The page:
“We aren’t England. The queen doesn’t say what happens,” the lobbyist added. “We still have a process to play out, and that will take some time. We’re running out of time.”
Time pressures felt in House
With the session clock running down, Hausman now faces a tall order in revising her $850 million package while wrangling a sufficient number of bipartisan votes to pass it.
The veteran lawmaker must re-tool her bill, released over a month ago, to accommodate the $200 million cash target that lawmakers recently agreed upon. Though it’s a bump up from the $125 million Hausman proposed to spend in cash, it will actually make her job harder – because now she’s charged with including the full remainder of Capitol renovation costs ($126.3 million) in that cash allocation.
“That additional $75 million [in the cash target] wouldn’t even fund the Capitol,” Hausman said Thursday. “So I am only in a cutting mode.”
Hausman’s challenges are compounded by the practical reality that Republicans want a larger share of the projects in the bill as a condition of supporting it. “I can’t write a bill that just satisfies Republicans,” she noted. “It has to satisfy everybody.”
The Lewis and Clark Water System project, which Dayton highlighted in the State of the State address, is one of the most-watched projects in play. It would bring additional water to the Worthington/Luverne area in southwestern Minnesota, and constitutes a big chip for the Republicans who represent the region at the Legislature. But right now, Dayton and the House are proposing to fund only $20 million of its $71 million cost.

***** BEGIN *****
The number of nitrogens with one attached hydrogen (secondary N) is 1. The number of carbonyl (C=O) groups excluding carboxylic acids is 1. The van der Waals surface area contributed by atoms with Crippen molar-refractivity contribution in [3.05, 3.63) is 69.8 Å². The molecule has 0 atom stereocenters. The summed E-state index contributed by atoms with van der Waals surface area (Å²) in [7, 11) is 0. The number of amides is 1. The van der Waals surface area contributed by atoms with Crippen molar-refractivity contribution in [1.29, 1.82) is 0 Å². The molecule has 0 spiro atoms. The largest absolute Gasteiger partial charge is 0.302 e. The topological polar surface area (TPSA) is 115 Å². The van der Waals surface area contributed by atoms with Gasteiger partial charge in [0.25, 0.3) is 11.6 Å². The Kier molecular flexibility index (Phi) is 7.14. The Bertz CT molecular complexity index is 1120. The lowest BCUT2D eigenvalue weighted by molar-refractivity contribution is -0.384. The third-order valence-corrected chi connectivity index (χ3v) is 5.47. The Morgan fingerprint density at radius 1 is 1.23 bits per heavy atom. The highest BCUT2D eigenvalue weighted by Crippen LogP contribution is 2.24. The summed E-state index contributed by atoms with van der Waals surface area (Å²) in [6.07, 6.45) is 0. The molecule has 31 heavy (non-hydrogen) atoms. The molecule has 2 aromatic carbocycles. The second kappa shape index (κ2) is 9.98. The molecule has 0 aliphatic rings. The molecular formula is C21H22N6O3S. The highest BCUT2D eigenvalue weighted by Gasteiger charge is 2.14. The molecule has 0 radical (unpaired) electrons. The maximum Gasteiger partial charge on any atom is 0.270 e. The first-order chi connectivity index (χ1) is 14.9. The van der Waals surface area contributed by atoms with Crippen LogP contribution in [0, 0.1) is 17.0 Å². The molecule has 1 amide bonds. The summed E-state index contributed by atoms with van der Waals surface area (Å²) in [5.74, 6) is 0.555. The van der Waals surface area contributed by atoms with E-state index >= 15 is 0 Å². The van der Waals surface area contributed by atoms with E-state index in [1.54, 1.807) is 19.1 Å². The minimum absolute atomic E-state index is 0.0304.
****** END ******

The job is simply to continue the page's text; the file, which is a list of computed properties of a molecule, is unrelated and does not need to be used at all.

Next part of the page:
But despite such predicaments, Hann said Democrats simply need to prioritize. “I think there’s plenty of room in an $850 million bonding limit to do all the things that we really need to get done,” Hann said. “Trying to find ways to provide good drinking water to the people of southwest Minnesota, that’s a much better project than trying to take water and turn it into snow up in northern Minnesota.”
Hausman said she hopes the four caucus leaders and the governor agree to a deal prior to bringing the proposals before each chamber in order to ensure that the bodies only have to vote once.
“If we’re going to go the traditional route where we pass one on the House floor, they pass one on the Senate floor, we got to conference committee – [in that case] we’re here until May 19th,” she said. House leadership has made no secret of its desire to conclude the session early, if only by a few days.
Bakk said the House and Senate are working to get as close together as they can on bonding “so that we can have a very timely conclusion to the session.”
According to Stumpf, part of the delay in releasing the Senate bill has stemmed from uncertainty about the ultimate spending targets.
“This year it seemed like the targets were not quite as clearly defined,” he said. “We for several days kind of got – I wouldn’t say stuck, but we were kind of at a standstill because we weren’t able to make the final decisions unless we knew exactly what we had and we didn’t have to work with.”
Moe said Stumpf and Hausman likely have control of the content of their bills, but leadership will be monitoring the situation closely.
“In the final days they’ll have half a dozen issues that they’re locked up on,” Moe said. “That’s when leadership steps in and tries to cut a deal and get her done.”